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COVID-19 Update

Central government rejects WHO’s estimate of India's COVID deaths

Print edition : Jun 03, 2022 T+T-
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At a cremation ground in New Delhi on April 26, 2021, family members carrying the body of a relative who succumbed to COVID-19.

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The Indian government has rejected outright the WHO estimate that COVID-19 caused 4.7 million additional deaths in the country in 2020-21 and questioned the methodology used to arrive at it. While other countries have tended to dispute WHO’s absolute numbers of excess deaths, India has denied that they exist at all.

ON May 5, the World Health Organisation (WHO) released its much-awaited report on excess mortality due to the COVID-19 pandemic. According to it, globally, there were an estimated 14.9 million deaths associated with the disease, directly and indirectly, between January 1, 2020, and December 31, 2021, as against the little over 5.4 million of total deaths officially recorded by countries and reported to WHO (Fig. 1). The WHO’s latest estimates supersede the draft estimates it published in May 2021. Excess mortality is the difference between the number of deaths that have occurred and the number that would be expected in the absence of the pandemic based on data from previous years.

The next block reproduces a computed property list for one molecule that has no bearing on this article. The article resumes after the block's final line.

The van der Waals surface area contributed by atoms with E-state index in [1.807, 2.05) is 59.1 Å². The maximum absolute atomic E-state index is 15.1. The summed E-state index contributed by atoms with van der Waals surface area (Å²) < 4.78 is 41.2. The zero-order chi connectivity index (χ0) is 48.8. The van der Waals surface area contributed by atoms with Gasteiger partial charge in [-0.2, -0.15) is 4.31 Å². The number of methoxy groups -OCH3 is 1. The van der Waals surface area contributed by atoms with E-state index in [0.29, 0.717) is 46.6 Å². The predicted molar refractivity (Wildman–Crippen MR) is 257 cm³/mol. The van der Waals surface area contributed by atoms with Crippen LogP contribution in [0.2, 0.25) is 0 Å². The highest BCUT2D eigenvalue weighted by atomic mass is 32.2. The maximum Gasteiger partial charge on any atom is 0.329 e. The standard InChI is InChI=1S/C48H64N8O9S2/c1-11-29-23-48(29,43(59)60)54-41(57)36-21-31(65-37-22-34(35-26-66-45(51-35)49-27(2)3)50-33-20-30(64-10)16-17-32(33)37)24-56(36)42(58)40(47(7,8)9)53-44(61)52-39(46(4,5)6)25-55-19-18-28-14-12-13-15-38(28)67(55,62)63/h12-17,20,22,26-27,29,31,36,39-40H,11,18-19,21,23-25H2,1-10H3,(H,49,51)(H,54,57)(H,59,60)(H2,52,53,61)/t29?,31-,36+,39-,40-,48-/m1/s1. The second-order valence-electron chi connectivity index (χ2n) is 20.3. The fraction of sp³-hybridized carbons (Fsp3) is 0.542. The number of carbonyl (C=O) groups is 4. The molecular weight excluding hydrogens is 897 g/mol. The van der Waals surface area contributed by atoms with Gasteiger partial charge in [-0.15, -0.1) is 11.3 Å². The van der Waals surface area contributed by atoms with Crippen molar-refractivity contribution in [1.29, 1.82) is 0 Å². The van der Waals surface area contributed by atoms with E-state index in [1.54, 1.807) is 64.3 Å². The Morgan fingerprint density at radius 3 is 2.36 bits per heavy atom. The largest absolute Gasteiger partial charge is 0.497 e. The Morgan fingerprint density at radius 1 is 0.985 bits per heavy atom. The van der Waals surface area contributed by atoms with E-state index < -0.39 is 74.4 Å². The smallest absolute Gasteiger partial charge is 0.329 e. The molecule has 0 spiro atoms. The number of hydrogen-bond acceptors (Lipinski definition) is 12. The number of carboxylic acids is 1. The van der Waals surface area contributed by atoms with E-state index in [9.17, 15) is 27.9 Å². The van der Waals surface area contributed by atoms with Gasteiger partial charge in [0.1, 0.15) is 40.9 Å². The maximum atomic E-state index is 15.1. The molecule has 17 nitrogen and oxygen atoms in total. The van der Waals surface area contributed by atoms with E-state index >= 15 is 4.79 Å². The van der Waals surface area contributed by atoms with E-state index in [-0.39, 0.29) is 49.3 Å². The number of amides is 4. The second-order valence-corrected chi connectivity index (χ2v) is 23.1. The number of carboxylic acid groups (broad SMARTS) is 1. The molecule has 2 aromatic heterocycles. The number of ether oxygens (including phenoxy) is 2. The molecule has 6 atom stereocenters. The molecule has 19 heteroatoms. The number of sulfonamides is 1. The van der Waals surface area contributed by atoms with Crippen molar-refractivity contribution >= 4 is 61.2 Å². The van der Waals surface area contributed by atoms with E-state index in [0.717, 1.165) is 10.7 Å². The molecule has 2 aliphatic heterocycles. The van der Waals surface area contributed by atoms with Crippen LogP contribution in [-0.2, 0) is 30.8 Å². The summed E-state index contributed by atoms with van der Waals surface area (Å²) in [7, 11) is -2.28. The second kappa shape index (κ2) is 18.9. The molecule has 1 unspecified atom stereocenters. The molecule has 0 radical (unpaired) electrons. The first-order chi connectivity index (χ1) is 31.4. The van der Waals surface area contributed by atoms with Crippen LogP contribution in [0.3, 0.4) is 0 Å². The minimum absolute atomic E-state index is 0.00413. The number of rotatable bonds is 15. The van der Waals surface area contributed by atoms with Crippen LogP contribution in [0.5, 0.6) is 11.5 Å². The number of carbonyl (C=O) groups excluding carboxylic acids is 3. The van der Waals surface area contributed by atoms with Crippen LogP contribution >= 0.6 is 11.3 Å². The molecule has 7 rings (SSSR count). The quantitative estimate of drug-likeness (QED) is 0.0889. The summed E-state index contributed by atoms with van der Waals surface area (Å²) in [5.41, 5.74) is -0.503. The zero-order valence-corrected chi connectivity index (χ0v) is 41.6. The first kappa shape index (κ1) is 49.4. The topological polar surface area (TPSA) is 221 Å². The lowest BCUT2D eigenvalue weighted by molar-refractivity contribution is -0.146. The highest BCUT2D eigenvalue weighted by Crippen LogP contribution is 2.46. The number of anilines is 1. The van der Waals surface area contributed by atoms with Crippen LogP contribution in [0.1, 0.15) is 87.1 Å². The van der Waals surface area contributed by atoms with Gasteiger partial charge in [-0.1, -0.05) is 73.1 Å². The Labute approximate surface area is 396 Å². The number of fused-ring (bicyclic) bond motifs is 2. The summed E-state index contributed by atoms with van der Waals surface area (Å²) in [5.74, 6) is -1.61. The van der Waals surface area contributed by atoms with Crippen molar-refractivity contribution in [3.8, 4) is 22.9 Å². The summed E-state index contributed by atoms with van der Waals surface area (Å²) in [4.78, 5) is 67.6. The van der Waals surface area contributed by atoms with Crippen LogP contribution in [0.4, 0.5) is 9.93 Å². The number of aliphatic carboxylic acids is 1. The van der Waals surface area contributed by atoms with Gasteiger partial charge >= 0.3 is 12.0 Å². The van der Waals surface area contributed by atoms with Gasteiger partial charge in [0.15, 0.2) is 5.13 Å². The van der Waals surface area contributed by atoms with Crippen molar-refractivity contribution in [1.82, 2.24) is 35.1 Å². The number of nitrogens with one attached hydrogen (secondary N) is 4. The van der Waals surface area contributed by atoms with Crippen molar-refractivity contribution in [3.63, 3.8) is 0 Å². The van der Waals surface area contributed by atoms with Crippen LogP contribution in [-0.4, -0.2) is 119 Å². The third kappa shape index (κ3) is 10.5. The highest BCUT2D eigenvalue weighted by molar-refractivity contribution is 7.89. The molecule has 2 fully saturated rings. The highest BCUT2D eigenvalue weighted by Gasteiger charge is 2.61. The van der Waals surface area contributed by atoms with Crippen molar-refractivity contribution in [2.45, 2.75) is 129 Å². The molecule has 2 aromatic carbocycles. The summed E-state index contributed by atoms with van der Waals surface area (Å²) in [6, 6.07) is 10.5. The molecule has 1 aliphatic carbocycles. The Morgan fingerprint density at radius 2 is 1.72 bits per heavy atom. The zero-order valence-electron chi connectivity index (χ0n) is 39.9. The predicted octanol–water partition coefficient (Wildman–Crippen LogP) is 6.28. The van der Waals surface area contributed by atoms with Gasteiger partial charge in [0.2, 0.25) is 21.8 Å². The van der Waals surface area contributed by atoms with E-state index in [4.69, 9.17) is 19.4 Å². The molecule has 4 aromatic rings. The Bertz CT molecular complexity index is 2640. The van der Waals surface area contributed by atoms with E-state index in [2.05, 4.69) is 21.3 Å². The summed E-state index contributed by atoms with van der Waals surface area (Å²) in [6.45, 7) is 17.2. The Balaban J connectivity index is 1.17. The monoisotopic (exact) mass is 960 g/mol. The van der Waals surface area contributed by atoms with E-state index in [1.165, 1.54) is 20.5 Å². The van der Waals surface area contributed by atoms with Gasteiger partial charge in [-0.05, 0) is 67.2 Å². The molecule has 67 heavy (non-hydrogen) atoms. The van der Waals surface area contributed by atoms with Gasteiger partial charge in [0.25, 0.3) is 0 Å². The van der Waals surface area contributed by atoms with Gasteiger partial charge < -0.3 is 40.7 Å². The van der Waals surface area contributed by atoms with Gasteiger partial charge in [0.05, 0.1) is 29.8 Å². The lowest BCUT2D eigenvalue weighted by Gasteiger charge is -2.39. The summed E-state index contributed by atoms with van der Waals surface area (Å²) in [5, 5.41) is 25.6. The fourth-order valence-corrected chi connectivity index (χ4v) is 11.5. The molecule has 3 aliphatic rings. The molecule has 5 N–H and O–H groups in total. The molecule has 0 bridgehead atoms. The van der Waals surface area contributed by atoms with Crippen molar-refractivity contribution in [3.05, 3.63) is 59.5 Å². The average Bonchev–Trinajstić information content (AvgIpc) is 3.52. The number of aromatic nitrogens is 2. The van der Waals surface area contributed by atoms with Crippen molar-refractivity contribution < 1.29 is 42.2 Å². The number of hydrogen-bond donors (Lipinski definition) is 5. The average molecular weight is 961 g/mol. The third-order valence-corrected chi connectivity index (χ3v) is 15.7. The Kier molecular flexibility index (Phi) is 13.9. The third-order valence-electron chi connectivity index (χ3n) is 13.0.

As explained in WHO’s press release, the number includes deaths caused directly by the COVID-19 disease and those caused indirectly because of the pandemic’s impact on health systems and society. The estimated excess mortality figures are also influenced by deaths averted during the pandemic owing to restrictions imposed on mobility, including quarantines and complete lockdowns as in India, and the consequent lower rates of events such as road accidents and occupational injuries, which could result in negative excess mortality at some point of time during the 24-month period.

Explaining the rationale behind its approach of estimating excess mortality rather than direct counting of registered deaths, WHO said in its release: “Some deaths that are attributable to COVID-19 have not been certified as such because tests had not been conducted prior to death. There have also been variations in the death certification rules countries have applied in the presence of comorbidities and COVID-19.”

Both these factors are likely to have played a role in whether deaths in India were registered as being due to COVID-19, and thus contravened the guidelines of the Indian Council of Medical Research for the registration of COVID deaths. As reported by the media, the first factor has been true in several parts of India. The second factor too has been at play, and deaths have been registered as something other than COVID-19 when the patient had some comorbidity, often deliberately, to show government in a good light and in control of the situation.

But, more significantly, as Prabhat Jha—an epidemiologist at the University of Toronto who has reviewed the WHO work—pointed out in an editorial in The Lancet , in India eight million of “all-cause” deaths lacked medical certification of the cause. “In light of the challenges posed by using reported COVID-19 data, excess mortality is considered a more objective and comparable measure,” WHO said. Excess mortality figures are thus a proxy for COVID-19-related deaths.